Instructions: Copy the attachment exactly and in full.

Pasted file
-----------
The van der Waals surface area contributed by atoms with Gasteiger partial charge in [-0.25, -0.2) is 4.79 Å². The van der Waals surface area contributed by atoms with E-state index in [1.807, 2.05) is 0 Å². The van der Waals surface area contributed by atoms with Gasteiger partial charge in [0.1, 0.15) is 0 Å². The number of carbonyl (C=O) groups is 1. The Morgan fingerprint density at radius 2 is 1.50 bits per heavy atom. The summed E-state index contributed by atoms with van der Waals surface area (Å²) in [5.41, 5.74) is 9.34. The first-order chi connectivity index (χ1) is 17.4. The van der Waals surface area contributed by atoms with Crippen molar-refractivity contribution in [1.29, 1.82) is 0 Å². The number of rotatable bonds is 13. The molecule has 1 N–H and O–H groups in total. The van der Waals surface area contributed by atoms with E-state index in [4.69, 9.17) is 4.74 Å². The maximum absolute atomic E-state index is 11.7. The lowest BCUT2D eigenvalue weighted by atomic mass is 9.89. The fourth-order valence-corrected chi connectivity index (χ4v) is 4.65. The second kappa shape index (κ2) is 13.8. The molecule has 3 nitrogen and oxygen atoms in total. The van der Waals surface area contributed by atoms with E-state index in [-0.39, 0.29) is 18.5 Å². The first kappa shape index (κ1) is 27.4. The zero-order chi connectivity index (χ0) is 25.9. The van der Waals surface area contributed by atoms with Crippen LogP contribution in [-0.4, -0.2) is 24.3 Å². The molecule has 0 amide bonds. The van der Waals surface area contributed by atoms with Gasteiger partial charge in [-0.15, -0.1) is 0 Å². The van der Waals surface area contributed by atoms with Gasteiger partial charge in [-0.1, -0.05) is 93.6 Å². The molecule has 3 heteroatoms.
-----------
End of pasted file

The van der Waals surface area contributed by atoms with Gasteiger partial charge in [-0.25, -0.2) is 4.79 Å². The van der Waals surface area contributed by atoms with E-state index in [1.807, 2.05) is 0 Å². The van der Waals surface area contributed by atoms with Gasteiger partial charge in [0.1, 0.15) is 0 Å². The number of carbonyl (C=O) groups is 1. The Morgan fingerprint density at radius 2 is 1.50 bits per heavy atom. The summed E-state index contributed by atoms with van der Waals surface area (Å²) in [5.41, 5.74) is 9.34. The first-order chi connectivity index (χ1) is 17.4. The van der Waals surface area contributed by atoms with Crippen molar-refractivity contribution in [1.29, 1.82) is 0 Å². The number of rotatable bonds is 13. The molecule has 1 N–H and O–H groups in total. The van der Waals surface area contributed by atoms with E-state index in [4.69, 9.17) is 4.74 Å². The maximum absolute atomic E-state index is 11.7. The lowest BCUT2D eigenvalue weighted by atomic mass is 9.89. The fourth-order valence-corrected chi connectivity index (χ4v) is 4.65. The second kappa shape index (κ2) is 13.8. The molecule has 3 nitrogen and oxygen atoms in total. The van der Waals surface area contributed by atoms with E-state index in [-0.39, 0.29) is 18.5 Å². The first kappa shape index (κ1) is 27.4. The zero-order chi connectivity index (χ0) is 25.9. The van der Waals surface area contributed by atoms with Crippen LogP contribution in [-0.4, -0.2) is 24.3 Å². The molecule has 0 amide bonds. The van der Waals surface area contributed by atoms with Gasteiger partial charge in [-0.15, -0.1) is 0 Å². The van der Waals surface area contributed by atoms with Gasteiger partial charge in [-0.1, -0.05) is 93.6 Å². The molecule has 3 heteroatoms.